In The Past:
In Our Time:
In The Future:
The Hippocratic Oath is one of the oldest oaths that is still used nowadays. It was originally used for ethical practice of medicine. It is believed that it was made by Hippocrates or one of his students, in our around the 4th century before Christ. It was originally written in Old Greek, as Hippocrates was a Greek healer.
Nowadays, the oath has quite changed. The social, religious and political meaning of the oath has changed. The original version didn’t allow abortion, euthanasia and other medication that is used in this time.
The modern version that’s widely used nowadays was made by dr. Louis Lasagna in the 1970’s, trying to legalize abortion.
In the daily life of physicians, the Hippocratic Oath is still used.
Here are six examples:
Physicians are never allowed to prescribe their patients a drug that might kill them.
Physicians are never allowed to reveal any information of their patients.
Physicians must do all they can to save a patient’s life.
Physicians are never allowed to have sexual relations with their patients.
Physicians are never allowed to misuse their medical knowledge.
Physicians must inform their patients about their treatments.
The original Hippocratic Oath:
“I swear by Apollo Physician and Asclepius and Hygieia and Panaceia and all the gods and goddesses, making them my witnesses, that I will fulfil according to my ability and judgment this oath and this covenant:
To hold him who has taught me this art as equal to my parents and to live my life in partnership with him, and if he is in need of money to give him a share of mine, and to regard his offspring as equal to my brothers in male lineage and to teach them this art - if they desire to learn it - without fee and covenant; to give a share of precepts and oral instruction and all the other learning to my sons and to the sons of him who has instructed me and to pupils who have signed the covenant and have taken an oath according to the medical law, but no one else.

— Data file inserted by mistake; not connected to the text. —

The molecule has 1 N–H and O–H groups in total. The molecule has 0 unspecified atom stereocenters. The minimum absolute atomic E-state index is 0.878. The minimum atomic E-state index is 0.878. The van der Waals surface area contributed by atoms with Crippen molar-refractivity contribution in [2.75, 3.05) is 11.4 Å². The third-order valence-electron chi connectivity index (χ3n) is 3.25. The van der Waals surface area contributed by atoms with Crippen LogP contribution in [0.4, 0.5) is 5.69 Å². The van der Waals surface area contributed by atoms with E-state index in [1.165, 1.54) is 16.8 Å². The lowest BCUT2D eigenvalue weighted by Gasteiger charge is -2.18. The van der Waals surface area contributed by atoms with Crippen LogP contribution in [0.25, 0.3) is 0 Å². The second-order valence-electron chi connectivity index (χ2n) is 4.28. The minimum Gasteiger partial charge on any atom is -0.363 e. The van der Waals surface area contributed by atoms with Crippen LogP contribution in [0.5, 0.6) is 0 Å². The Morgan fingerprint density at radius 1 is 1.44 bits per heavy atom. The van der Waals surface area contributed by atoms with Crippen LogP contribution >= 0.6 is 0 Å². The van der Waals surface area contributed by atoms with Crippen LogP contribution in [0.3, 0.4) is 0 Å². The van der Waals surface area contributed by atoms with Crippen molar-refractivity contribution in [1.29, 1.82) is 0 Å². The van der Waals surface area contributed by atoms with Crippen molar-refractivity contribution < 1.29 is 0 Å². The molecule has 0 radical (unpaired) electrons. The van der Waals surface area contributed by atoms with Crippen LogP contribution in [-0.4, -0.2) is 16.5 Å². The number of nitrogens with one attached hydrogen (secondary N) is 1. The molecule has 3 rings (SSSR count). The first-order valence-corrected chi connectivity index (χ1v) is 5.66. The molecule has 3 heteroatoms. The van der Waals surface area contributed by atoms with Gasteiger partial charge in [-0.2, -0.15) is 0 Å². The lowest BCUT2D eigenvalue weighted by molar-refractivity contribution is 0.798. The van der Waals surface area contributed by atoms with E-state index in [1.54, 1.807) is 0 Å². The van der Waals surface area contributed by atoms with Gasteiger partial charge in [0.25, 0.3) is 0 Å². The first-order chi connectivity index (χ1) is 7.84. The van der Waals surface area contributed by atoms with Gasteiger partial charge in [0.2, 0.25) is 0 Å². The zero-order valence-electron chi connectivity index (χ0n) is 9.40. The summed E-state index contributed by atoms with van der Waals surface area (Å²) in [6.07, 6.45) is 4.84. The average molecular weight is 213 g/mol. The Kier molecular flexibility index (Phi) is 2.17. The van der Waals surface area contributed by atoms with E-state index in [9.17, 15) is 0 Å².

I will apply dietetic measures for the benefit of the sick according to my ability and judgment; I will keep them from harm and injustice.
I will neither give a deadly drug to anybody who asked for it, nor will I make a suggestion to this effect. Similarly I will not give to a woman an abortive remedy. In purity and holiness I will guard my life and my art.
I will not use the knife, not even on sufferers from stone, but will withdraw in favour of such men as are engaged in this work.
Whatever houses I may visit, I will come for the benefit of the sick, remaining free of all intentional injustice, of all mischief and in particular of sexual relations with both female and male persons, be they free or slaves.
What I may see or hear in the course of the treatment or even outside of the treatment in regard to the life of men, which on no account one must spread abroad, I will keep to myself, holding such things shameful to be spoken about.
If I fulfil this oath and do not violate it, may it be granted to me to enjoy life and art, being honoured with fame among all men for all time to come; if I transgress it and swear falsely, may the opposite of all this be my lot.”